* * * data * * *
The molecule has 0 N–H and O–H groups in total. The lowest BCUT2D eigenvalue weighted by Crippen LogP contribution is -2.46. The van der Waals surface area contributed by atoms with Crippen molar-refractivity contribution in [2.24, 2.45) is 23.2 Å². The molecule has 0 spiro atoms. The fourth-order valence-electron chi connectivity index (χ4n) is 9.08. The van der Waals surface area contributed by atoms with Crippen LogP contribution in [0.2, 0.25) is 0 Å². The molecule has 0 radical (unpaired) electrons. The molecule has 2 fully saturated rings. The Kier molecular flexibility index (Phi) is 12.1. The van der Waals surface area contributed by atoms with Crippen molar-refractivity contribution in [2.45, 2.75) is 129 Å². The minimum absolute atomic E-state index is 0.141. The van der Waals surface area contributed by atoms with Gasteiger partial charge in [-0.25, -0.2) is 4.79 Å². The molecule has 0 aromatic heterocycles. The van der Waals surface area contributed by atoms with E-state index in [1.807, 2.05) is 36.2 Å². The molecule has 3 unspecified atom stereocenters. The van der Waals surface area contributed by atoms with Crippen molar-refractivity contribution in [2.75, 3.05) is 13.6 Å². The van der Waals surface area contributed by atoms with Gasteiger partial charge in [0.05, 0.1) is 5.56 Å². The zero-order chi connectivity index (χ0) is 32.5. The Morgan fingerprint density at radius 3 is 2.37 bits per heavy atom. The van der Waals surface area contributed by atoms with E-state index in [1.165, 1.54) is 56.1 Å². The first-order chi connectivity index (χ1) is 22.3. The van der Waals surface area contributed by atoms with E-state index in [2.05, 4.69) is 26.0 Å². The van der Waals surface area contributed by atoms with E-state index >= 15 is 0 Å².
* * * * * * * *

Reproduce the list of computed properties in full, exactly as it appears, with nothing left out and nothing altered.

The molecule has 0 N–H and O–H groups in total. The lowest BCUT2D eigenvalue weighted by Crippen LogP contribution is -2.46. The van der Waals surface area contributed by atoms with Crippen molar-refractivity contribution in [2.24, 2.45) is 23.2 Å². The molecule has 0 spiro atoms. The fourth-order valence-electron chi connectivity index (χ4n) is 9.08. The van der Waals surface area contributed by atoms with Crippen LogP contribution in [0.2, 0.25) is 0 Å². The molecule has 0 radical (unpaired) electrons. The molecule has 2 fully saturated rings. The Kier molecular flexibility index (Phi) is 12.1. The van der Waals surface area contributed by atoms with Crippen molar-refractivity contribution in [2.45, 2.75) is 129 Å². The minimum absolute atomic E-state index is 0.141. The van der Waals surface area contributed by atoms with Gasteiger partial charge in [-0.25, -0.2) is 4.79 Å². The molecule has 0 aromatic heterocycles. The van der Waals surface area contributed by atoms with E-state index in [1.807, 2.05) is 36.2 Å². The molecule has 3 unspecified atom stereocenters. The van der Waals surface area contributed by atoms with Crippen molar-refractivity contribution in [2.75, 3.05) is 13.6 Å². The van der Waals surface area contributed by atoms with Gasteiger partial charge in [0.05, 0.1) is 5.56 Å². The zero-order chi connectivity index (χ0) is 32.5. The Morgan fingerprint density at radius 3 is 2.37 bits per heavy atom. The van der Waals surface area contributed by atoms with E-state index in [1.165, 1.54) is 56.1 Å². The first-order chi connectivity index (χ1) is 22.3. The van der Waals surface area contributed by atoms with E-state index in [2.05, 4.69) is 26.0 Å². The van der Waals surface area contributed by atoms with E-state index >= 15 is 0 Å².